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The Subtle Signals
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Navy Counselor 1 & C (Recruiter) - Military manual for recruiting
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Objection Handling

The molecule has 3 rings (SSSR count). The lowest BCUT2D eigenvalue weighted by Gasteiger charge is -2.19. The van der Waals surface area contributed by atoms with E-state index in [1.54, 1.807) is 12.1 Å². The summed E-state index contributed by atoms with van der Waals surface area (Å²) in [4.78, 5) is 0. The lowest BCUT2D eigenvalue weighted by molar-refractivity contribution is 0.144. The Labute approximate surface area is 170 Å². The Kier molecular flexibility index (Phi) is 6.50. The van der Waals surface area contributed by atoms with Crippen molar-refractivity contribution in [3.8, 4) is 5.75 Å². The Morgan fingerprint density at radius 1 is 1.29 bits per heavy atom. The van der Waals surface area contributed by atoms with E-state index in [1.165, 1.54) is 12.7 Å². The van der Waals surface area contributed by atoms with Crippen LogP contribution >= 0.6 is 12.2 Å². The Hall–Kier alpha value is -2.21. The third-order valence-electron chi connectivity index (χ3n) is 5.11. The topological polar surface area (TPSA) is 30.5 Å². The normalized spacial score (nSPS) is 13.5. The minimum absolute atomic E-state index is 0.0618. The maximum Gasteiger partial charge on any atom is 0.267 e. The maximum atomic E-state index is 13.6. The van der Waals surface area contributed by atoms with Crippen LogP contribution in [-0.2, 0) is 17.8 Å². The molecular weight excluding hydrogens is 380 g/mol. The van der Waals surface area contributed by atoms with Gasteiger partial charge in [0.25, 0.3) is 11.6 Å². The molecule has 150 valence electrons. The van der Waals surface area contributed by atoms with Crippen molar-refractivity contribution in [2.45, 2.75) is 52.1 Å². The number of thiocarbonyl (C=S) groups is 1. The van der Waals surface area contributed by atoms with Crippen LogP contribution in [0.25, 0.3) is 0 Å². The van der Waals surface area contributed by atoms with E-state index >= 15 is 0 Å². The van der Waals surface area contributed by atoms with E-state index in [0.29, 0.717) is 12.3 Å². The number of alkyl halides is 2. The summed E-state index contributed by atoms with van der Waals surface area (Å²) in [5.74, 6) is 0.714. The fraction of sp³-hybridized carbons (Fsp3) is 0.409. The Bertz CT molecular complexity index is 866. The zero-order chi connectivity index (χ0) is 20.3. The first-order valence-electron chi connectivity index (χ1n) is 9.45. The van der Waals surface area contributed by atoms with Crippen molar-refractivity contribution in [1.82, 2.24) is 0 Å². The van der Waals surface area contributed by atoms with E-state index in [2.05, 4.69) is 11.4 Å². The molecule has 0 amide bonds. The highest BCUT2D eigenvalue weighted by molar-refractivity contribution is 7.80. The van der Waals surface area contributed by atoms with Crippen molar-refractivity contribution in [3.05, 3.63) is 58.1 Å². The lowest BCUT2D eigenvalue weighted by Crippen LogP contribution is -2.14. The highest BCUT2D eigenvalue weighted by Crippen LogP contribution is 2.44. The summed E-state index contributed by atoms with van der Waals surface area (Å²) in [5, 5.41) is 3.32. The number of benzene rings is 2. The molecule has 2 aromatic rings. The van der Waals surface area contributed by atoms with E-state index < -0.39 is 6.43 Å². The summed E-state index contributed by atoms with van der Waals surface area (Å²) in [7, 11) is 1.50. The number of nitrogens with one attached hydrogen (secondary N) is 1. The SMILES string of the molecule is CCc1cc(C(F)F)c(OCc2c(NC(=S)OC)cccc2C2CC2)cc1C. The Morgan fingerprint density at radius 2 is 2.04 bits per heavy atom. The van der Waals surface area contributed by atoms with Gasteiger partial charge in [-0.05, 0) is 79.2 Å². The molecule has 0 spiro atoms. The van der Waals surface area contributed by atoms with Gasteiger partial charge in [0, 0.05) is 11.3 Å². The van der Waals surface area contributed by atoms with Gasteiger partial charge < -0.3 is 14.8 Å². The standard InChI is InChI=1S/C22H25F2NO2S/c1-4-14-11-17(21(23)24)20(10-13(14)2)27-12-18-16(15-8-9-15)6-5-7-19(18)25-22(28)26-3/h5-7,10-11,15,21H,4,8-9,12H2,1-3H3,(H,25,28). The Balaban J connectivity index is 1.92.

disinterest  or  disbelief.  The  recruiter’s  job  is  still  to work  on  building  rapport  and  making  the  prospect  feel comfortable enough to open up with the recruiter and concentrate on the sales presentation. THE TRIAL CLOSE It is often said that the secret to closing is knowing when to rather than how to. The trial close is designed to find out when to close. Known as the salesperson’s thermometer,   the   trial   close   is   an   opinion-asking question.  You  can  use  the  trial  close  to  check  your prospect’s  response  to  your  conviction  or  evidence  when you suspect a buying signal or anytime you feel the need to check the prospect’s temperature. The bridge into a trial close is “In your opinion, do you feel. . .” The rest of the question becomes “the wants and needs provided by the Navy will give you your DBM?” Now, the prospects have already told us that if they get their wants and needs they will have their DBM. All we are adding is “provided by the Navy.” The natural response would be yes. If they will realize their DBM with the attainment of their wants and needs, then they also will realize  their  DBM  when  the  Navy  provides  them  their wants  and  needs.  Of  course  that  won’t  always  happen. The  following  responses  should  be  made  to  hot, lukewarm,  and  cold  prospects. Hot Prospect If  the  prospects  respond  favorably  to  your  trial close  —  CLOSE!  That’s  right,  no  further  talking  is necessary.  It  is  time  to  move  your  prospects  on.  In effect, they have given you that green light that says “Okay.  put  me  in  the  Navy.”  Talking  too  much  can actually  unsell  prospects. Lukewarm Prospect Lukewarm prospects may respond with an “I’m just not  sure”  or  “Well  it  looks  good,  but.  .  .”  If  the prospects  ask  for  more  information,  by  all  means provide   more   conviction   and/or   evidence.   If   they express an unclear thought, handle it as an objection. Cold Prospect Cold prospects may answer with a flat-out no. They may  even  continue  with  a  reason  for  the  negative response. Either way, go into objection-handling, which we will discuss directly after the close. THE CLOSE The purpose of your close is to let your prospects know they have bought. The close is a critical point in the  sales  presentation.  Well-published  sales  motivator Tom Hopkins said, “Closing is the process of helping people  make  decisions  that  are  good  for  them.”  The close is a call to action. Recruiters must understand the psychology of the close as well as the techniques. The Psychology of the Close We must understand the psychology of the close, both  from  the  perspective  of  the  prospect  and  the recruiter. The   prospect   generally   hates   making decisions.  Decision  making  is  not  usually  easy  for anyone. Your   prospect may  be  particularly inexperienced  at  making  his  or  her  own  decisions. Therefore,  the  recruiter  must  be  relaxed  and  assumptive to help the prospect through this mental turmoil. One way to do this is by making sure the close asks for a minor decision. Asking prospects directly if they are ready to enlist may add to their turmoil. Asking for a minor  decision  helps  the  prospects  ease  into  their decision  to  enlist. Types of Minor Decisions We use five basic types of closes. All types ask for a minor decision from the prospect. The decision may be in the form of an outright answer or the completion of a requested action. The five types of minor decisions with an example of each are as follows: 1.  Minor  point.  “My people take their physicals and process on Tuesday; I will pick you up.” 2.  Alternate  proposal.  “I  can  schedule  you  for  a physical  and  processing  on  Tuesday  or  Wednesday. Which would be better for you?” 3. Gift. “I’d like to present you with the pamphlet How You Can Join the Navy. I’ll write in the times for your test and physical right here in the front.” 4.   Action.   “Jason, here’s   your   first   Navy assignment  just  grab  that  envelope  over  there,  and  we’ll get  started  on  your  application.” 5. Impending doom. “It’s now or never.” CAUTION: You should be careful with this type of close. Be sure that you are willing to back up the threat. 6-30

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